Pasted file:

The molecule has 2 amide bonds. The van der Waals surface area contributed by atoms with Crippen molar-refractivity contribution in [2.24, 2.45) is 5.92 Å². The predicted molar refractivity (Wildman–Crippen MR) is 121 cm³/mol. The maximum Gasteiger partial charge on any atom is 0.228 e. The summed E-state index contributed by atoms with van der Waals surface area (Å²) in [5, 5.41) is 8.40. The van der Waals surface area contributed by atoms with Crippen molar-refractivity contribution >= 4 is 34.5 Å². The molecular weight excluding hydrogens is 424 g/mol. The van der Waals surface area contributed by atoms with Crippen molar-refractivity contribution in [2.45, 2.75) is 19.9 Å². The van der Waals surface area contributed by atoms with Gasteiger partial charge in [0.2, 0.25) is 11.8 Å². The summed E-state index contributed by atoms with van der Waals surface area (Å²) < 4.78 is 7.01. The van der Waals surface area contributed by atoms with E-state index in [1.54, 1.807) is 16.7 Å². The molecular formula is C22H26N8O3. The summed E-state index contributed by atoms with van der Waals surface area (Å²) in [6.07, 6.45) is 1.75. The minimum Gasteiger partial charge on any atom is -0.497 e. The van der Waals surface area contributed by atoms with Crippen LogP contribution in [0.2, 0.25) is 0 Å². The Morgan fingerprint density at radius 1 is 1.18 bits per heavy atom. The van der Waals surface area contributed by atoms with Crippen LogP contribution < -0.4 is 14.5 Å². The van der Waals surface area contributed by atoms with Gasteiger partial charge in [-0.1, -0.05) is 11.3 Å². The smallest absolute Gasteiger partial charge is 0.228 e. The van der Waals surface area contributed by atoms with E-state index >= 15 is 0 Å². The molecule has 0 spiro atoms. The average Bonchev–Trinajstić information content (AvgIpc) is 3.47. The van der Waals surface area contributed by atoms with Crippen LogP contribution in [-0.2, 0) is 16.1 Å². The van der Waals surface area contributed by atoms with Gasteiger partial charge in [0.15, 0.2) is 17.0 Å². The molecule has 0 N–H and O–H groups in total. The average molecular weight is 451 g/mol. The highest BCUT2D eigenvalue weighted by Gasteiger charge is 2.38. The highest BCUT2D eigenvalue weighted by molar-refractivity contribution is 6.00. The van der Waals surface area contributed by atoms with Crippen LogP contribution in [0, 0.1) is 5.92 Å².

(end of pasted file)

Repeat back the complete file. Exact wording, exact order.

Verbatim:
The molecule has 2 amide bonds. The van der Waals surface area contributed by atoms with Crippen molar-refractivity contribution in [2.24, 2.45) is 5.92 Å². The predicted molar refractivity (Wildman–Crippen MR) is 121 cm³/mol. The maximum Gasteiger partial charge on any atom is 0.228 e. The summed E-state index contributed by atoms with van der Waals surface area (Å²) in [5, 5.41) is 8.40. The van der Waals surface area contributed by atoms with Crippen molar-refractivity contribution >= 4 is 34.5 Å². The molecular weight excluding hydrogens is 424 g/mol. The van der Waals surface area contributed by atoms with Crippen molar-refractivity contribution in [2.45, 2.75) is 19.9 Å². The van der Waals surface area contributed by atoms with Gasteiger partial charge in [0.2, 0.25) is 11.8 Å². The summed E-state index contributed by atoms with van der Waals surface area (Å²) < 4.78 is 7.01. The van der Waals surface area contributed by atoms with E-state index in [1.54, 1.807) is 16.7 Å². The molecular formula is C22H26N8O3. The summed E-state index contributed by atoms with van der Waals surface area (Å²) in [6.07, 6.45) is 1.75. The minimum Gasteiger partial charge on any atom is -0.497 e. The van der Waals surface area contributed by atoms with Crippen LogP contribution in [0.2, 0.25) is 0 Å². The Morgan fingerprint density at radius 1 is 1.18 bits per heavy atom. The van der Waals surface area contributed by atoms with Crippen LogP contribution < -0.4 is 14.5 Å². The van der Waals surface area contributed by atoms with Gasteiger partial charge in [-0.1, -0.05) is 11.3 Å². The smallest absolute Gasteiger partial charge is 0.228 e. The van der Waals surface area contributed by atoms with E-state index >= 15 is 0 Å². The molecule has 0 spiro atoms. The average Bonchev–Trinajstić information content (AvgIpc) is 3.47. The van der Waals surface area contributed by atoms with Crippen LogP contribution in [-0.2, 0) is 16.1 Å². The van der Waals surface area contributed by atoms with Gasteiger partial charge in [0.15, 0.2) is 17.0 Å². The molecule has 0 N–H and O–H groups in total. The average molecular weight is 451 g/mol. The highest BCUT2D eigenvalue weighted by Gasteiger charge is 2.38. The highest BCUT2D eigenvalue weighted by molar-refractivity contribution is 6.00. The van der Waals surface area contributed by atoms with Crippen LogP contribution in [0, 0.1) is 5.92 Å².